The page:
A federal jury in Houston has convicted financier Allen Stanford in one of the largest financial frauds in U.S. history.
After a five week trial and nearly four days of deliberations, the jury found Stanford guilty on thirteen counts, including conspiracy, mail and wire fraud, and obstructing the Securities and Exchange Commission investigation of his global financial empire.
Stanford was acquitted on one count of wire fraud, involving a gift of Super Bowl tickets in 2006 to the top banking regulator in Antigua, where the fraud was based.
Stanford sat stoically as the verdict was read. Members of his family, including his 82-year-old mother, wept openly.
He faces up to 20 years in prison for the most serious charges but could be imprisoned for much longer if a judge orders his sentences be served consecutively.
Prosecutors accused Stanford of running a Ponzi scheme totaling more than $7 billion.
Stanford, who will turn 62 later this month, was accused of running a 20-year scheme, "soliciting funds under false pretenses, failing to invest those funds as promised, (and) misappropriating funds for personal use," according to the grand jury indictment.
Authorities alleged the Ponzi scheme revolved around certificates of deposit issued by a Stanford-owned bank in the Caribbean island nation of Antigua and Barbuda, and marketed around the world as "safe, secure" investments. In fact, prosecutors said, Stanford used Stanford International Bank as "his personal ATM," skimming as much as $2 billion in customer funds for his own use.
Court-appointed defense attorney Robert Scardino said he was "disappointed" by the verdict, and that his client was as well. He would not speculate on an appeal, saying the defense has 14 days to file a motion. It will be up to the judge to decide if Scardino and co-counsel Ali Fazel would handle any appeal. Stanford's defense is being paid for by the taxpayers because all his funds are frozen.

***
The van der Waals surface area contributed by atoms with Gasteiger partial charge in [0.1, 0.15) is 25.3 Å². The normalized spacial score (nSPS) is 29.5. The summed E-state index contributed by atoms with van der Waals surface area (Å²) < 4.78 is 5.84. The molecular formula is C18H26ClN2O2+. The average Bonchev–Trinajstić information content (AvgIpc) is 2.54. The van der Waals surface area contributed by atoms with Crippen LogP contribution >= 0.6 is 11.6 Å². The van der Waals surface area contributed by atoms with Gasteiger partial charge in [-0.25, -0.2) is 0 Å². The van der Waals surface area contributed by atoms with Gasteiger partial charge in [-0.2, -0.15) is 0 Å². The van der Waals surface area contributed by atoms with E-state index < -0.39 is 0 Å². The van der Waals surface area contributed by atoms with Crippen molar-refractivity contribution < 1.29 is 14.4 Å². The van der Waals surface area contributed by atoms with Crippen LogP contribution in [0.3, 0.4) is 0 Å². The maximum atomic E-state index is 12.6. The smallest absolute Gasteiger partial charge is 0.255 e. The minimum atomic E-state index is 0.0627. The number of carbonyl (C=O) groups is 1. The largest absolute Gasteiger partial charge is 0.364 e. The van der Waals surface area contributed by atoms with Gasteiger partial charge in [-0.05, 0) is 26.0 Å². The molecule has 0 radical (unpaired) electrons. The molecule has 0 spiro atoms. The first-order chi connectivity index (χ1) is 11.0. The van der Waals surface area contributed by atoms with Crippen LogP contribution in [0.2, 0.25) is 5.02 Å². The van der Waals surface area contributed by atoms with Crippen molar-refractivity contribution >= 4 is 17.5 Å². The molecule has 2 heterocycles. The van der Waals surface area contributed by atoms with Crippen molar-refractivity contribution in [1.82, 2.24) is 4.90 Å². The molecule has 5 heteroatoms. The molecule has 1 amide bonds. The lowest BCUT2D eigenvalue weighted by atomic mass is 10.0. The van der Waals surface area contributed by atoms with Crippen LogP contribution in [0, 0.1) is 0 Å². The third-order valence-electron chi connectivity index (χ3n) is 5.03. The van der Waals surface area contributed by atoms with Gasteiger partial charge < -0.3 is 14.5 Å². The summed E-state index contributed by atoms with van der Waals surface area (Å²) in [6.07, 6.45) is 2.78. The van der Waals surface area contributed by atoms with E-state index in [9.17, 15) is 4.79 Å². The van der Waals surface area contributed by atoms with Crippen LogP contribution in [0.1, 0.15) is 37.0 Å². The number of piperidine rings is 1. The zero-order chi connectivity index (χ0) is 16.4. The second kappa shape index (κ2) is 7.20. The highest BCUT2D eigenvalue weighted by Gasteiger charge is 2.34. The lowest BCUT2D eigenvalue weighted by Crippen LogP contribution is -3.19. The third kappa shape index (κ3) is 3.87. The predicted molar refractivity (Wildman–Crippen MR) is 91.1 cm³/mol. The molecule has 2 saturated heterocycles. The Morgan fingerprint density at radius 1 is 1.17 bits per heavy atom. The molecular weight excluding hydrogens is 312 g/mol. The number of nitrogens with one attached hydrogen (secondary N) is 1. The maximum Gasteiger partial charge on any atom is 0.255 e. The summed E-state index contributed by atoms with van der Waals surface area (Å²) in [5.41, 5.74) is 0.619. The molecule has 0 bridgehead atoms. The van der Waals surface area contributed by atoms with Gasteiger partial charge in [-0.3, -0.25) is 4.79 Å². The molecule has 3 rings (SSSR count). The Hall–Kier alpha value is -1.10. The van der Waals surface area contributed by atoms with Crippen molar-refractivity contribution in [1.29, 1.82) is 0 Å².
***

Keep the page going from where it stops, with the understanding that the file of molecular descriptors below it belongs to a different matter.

Scardino had told jurors at the start of the trial to anticipate hearing from Stanford himself, but ultimately Stanford did not take the witness stand. Scardino would not look back on the decision.
"You can't second guess these things," Scardino said.
Speaking to reporters outside the courthouse, investor Cassie Wilkinson, 62, said the verdict "restores her faith" in the system.
"It makes me think that maybe we're not completely forgotten," said Wilkinson, a former owner of an office furniture dealership who lost around $500,000 invested in Stanford's certificates of deposit.
Angela Shaw, the director and founder of Stanford Victims Coalition, said the verdict was bittersweet.
"I hope today is a turning point in seeing our real justice," Shaw said. "I also hope the Department of Justice looks further at the pervasiveness of the criminal activity that allowed the Stanford Ponzi scheme to reach 21,000 victims in 65 countries. It took a lot more than a handful of criminals to steal $7 billion from victims around the world, and I hope Justice isn't satisfied with catching just the big fish and letting the others swim away. Today was a good start — a slow one, but still a good one."
Once listed by Forbes as the 205th richest American, Stanford was said to be worth more than $2 billion before the authorities moved in. He was a major contributor to both Republican and Democratic politicians.
His holdings included a fleet of private jets and yachts, and several homes. Stanford raised eyebrows around the world with attempts to popularize the game of cricket, including sponsorship of a $20 million cricket tournament that was funded with investor money.
The defense claimed Stanford's companies were solvent and the bank was able to meet its obligations to depositors. In his only in-depth television interview after the scandal broke, Stanford told CNBC in 2009 that the SEC was to blame for the investor losses, having sued the companies, forcing them into receivership in February of that year.